|Publication number||US8177761 B2|
|Application number||US 12/164,310|
|Publication date||May 15, 2012|
|Filing date||Jun 30, 2008|
|Priority date||Jan 16, 2007|
|Also published as||US20090008393|
|Publication number||12164310, 164310, US 8177761 B2, US 8177761B2, US-B2-8177761, US8177761 B2, US8177761B2|
|Inventors||Michael W. Howlett, James V. Mercer|
|Original Assignee||The University Of Utah Research Foundation|
|Export Citation||BiBTeX, EndNote, RefMan|
|Patent Citations (83), Non-Patent Citations (52), Referenced by (8), Classifications (17), Legal Events (6)|
|External Links: USPTO, USPTO Assignment, Espacenet|
This application is a continuation-in-part of U.S. patent application Ser. No. 12/014,388, titled NESTABLE STERILITY-PROTECTING CAPS FOR SEPARATED CONNECTORS, filed Jan. 15, 2008, now abandoned which claims the benefit of U.S. Provisional Application No. 60/880,541, titled ANTISEPTIC PROTECTIVE CAP FOR MALE AND FEMALE SCREW-TOGETHER CONNECTORS, filed Jan. 16, 2007, which are incorporated herein by reference in their entireties.
1. The Field of the Invention
This invention is generally related to caps for medical connectors and specifically related to caps used to protect the sterility of separated medical fluid-flow connectors and fluid delivery systems.
2. The Relevant Technology
Catheter-related bloodstream infections are caused by microorganisms in patients with intravascular catheters. These infections are a significant cause of illness and excess medical costs. Approximately 80,000 catheter-related bloodstream infections occur in U.S. intensive care units annually. Additionally, such infections are associated with up to 20,000 deaths per year in the United States alone.
Guidelines from the Centers for Disease Control and Prevention describe various ways to limit catheter-related bloodstream infections in hospital, outpatient and home care settings. The guidelines address issues such as hand hygiene, catheter site care and admixture preparation. However, despite these guidelines, catheter-related bloodstream infections continue to plague our healthcare system at rates essentially unchanged over the past 10 years.
Impregnating catheters with various antimicrobial agents is one approach that has been implemented to prevent these infections. These catheters, however, have given less than satisfactory results. Additionally, some microbes have developed resistance to the various antimicrobial agents.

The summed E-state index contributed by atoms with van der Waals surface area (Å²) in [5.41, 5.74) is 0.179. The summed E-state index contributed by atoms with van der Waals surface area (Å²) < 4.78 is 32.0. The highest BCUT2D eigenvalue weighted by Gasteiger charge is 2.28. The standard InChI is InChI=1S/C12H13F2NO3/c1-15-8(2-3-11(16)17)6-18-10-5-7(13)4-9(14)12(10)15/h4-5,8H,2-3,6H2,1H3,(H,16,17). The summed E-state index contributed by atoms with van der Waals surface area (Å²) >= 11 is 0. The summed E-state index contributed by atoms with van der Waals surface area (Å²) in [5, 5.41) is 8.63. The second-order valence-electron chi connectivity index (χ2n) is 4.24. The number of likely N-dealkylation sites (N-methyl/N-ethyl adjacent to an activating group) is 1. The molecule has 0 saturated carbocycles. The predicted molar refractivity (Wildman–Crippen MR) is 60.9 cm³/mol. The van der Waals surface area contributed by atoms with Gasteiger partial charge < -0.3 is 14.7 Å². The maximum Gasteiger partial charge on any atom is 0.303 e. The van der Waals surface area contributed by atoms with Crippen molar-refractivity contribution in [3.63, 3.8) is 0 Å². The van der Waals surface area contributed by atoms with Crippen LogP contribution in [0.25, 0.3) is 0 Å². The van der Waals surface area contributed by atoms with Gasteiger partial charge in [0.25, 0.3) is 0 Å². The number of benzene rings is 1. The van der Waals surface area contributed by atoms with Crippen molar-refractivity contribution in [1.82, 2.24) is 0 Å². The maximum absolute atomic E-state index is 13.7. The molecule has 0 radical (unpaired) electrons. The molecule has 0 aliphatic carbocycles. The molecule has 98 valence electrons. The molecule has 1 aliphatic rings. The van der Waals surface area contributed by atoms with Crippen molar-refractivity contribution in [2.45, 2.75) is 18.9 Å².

In another system that is commercially available in Europe, a catheter hub containing an antiseptic chamber is filled with three percent iodinated alcohol. Though it has shown to be effective, the catheter hub is expensive and does not fare as well in a formal cost-benefit analysis.
Caps used for protecting sterility of medical connectors are well known in the medical art. Commonly, protective tip caps are applied to luer connectors of tubing, IV access devices, stopcocks and syringes. Many examples of such tip caps are commercially available. Most commercially available medical tubing sets are packaged with a cap in place to protect the tubing during handling. Caps for other types of connectors, including catheter injection ports, are less common, though also known in the medical capping art.
Caps commonly used to cover medical connectors include a cover that is open at one end, closed at the other end and includes a set of spiraling screw threads (for making a secure and sealed luer-type connection) over an associated bared connector, such as an injection port. The inside of the closed end can be equipped with a plastic capsule that can be ruptured when the cover is affixed to the associated connector. Rupturing of the plastic capsule releases antiseptic agents stored in the capsule, thereby applying the antiseptic agents to accessible portions of the connector.
One of the many examples of medical connectors for which such caps are used are intravascular connectors associated with a fluid pathway, such as a central line. Commonly, a fluid pathway is used to intermittently administer medications to a patient. For example, a fluid pathway, which communicates fluids with a patient's blood stream, may have one or more connectors associated therewith. Each of the fluid pathway connectors can be connected to other connectors, such as a connector associated with an IV bag. In such a situation, the medical connectors, such as luer lock connectors, are connected and disconnected at various times, and may remain disconnected for several minutes or hours. Medical connector caps are used to cover and protect the various medical connectors while the connectors are separated from one another. When the medical connectors are separated from each other, there are two connectors that can require covering by a cap. Therefore, it would be an advantage to have a single connector set that can be used to provide protection for both ends of a separated connection.